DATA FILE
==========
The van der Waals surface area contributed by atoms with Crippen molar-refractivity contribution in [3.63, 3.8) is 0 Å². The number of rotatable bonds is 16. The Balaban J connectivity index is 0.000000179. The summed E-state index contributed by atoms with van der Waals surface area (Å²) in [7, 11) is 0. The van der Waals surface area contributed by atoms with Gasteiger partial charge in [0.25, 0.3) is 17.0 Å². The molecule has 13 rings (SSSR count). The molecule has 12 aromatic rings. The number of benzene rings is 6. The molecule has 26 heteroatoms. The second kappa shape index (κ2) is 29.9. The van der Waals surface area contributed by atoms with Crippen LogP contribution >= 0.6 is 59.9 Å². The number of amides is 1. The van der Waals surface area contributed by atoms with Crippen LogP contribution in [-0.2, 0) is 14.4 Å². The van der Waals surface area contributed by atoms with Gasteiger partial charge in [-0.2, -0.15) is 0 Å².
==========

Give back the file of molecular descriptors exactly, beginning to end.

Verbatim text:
The van der Waals surface area contributed by atoms with Crippen molar-refractivity contribution in [3.63, 3.8) is 0 Å². The number of rotatable bonds is 16. The Balaban J connectivity index is 0.000000179. The summed E-state index contributed by atoms with van der Waals surface area (Å²) in [7, 11) is 0. The van der Waals surface area contributed by atoms with Gasteiger partial charge in [0.25, 0.3) is 17.0 Å². The molecule has 13 rings (SSSR count). The molecule has 12 aromatic rings. The number of benzene rings is 6. The molecule has 26 heteroatoms. The second kappa shape index (κ2) is 29.9. The van der Waals surface area contributed by atoms with Crippen LogP contribution >= 0.6 is 59.9 Å². The number of amides is 1. The van der Waals surface area contributed by atoms with Crippen LogP contribution in [-0.2, 0) is 14.4 Å². The van der Waals surface area contributed by atoms with Gasteiger partial charge in [-0.2, -0.15) is 0 Å².